Rodolfo Rodrigues
If you have any doubts or questions Hello everyone, Recently I got an email of an English course and its details. Everything was well explained untill I saw the following sentence at the end: If you have any DOUBTS, just let me know. I learnt a while ago that the word "doubt" in English has to do with beliefs and not to somenthing you want an explanation for such as a meaning of a chunk or a word you don't know the meaning, in other words, a question. So, wouldn't it be "If you have any questions...? Doubts would suit just a sentence like that: I doubt he will get richer than Bill Gates. Fell free to correct me if I'm wrong. Thanks in advance for you help.
Oct 30, 2017 7:50 PM
Answers · 3
I think you are right, Rodolfo. The writer should have said "If you have any questions,.." or "If you have any queries..". I suspect that the writer was a native Portuguese or Spanish speaker, and that they were influenced by their first language. "Doubts" sounds like the wrong word to use in that context. In fact, if I were in your position, I would have some serious DOUBTS ( apreensões) about this language course. If you have doubts about something, this means that you're suspicious about it. If there are English language mistakes in the promotional material, I really wouldn't trust this course. In this case, you really should have 'doubts'..... but that isn't what the writer had in mind!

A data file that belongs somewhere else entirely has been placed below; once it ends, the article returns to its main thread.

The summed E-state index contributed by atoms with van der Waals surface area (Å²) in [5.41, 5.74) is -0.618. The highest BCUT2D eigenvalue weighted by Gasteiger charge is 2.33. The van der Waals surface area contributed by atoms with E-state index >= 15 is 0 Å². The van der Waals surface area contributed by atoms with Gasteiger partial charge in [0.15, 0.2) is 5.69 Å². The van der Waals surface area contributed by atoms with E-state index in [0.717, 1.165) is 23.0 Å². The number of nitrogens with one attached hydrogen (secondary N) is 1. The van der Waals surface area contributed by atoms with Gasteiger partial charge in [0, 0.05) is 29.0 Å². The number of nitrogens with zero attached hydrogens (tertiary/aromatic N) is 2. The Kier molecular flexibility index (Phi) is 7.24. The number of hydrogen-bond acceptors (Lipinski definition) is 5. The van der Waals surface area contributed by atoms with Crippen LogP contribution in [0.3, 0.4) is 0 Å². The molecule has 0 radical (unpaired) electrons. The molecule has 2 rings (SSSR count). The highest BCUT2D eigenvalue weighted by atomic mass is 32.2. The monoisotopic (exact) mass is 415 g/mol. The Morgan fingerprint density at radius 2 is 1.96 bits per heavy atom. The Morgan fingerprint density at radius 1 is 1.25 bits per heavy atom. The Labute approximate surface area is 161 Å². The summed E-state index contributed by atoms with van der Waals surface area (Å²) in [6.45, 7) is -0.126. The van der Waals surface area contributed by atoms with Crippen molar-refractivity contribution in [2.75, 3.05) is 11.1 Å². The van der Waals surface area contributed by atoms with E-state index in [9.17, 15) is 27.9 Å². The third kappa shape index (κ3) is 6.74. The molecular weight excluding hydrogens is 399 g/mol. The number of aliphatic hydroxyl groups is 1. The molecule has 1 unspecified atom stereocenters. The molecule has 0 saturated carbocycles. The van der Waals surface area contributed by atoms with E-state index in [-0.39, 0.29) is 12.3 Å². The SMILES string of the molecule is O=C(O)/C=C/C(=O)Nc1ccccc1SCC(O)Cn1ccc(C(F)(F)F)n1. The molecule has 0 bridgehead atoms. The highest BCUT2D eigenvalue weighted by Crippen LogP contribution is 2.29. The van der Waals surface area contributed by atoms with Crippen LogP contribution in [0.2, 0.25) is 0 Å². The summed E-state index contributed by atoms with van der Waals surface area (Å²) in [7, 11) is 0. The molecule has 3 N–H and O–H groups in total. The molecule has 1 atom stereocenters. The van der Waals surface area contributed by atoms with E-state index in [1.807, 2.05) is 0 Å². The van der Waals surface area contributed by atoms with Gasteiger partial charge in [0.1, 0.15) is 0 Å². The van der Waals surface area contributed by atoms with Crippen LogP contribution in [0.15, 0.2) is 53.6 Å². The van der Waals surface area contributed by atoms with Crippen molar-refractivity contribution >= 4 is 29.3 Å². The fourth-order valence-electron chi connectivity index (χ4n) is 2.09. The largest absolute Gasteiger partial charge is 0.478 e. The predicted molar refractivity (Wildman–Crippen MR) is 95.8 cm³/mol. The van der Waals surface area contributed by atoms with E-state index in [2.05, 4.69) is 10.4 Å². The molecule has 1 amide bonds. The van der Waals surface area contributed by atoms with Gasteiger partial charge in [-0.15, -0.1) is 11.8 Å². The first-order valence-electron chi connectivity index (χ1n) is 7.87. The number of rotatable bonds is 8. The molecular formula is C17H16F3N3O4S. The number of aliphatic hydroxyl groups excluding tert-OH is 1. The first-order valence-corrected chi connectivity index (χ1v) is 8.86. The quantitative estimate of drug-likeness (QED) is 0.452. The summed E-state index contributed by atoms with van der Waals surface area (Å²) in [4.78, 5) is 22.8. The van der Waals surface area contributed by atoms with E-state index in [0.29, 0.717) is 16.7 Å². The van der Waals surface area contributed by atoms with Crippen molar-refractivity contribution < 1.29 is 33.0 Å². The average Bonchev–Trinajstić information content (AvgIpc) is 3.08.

October 30, 2017
It's not wrong because the doubts could relate to the accuracy of the information in the letter. But it sounds unnecessarily negative and it would be more natural to use "queries" or "questions", in my opinion.
October 30, 2017
I agree with the other comments Doubts is very negative and a little strange
October 30, 2017
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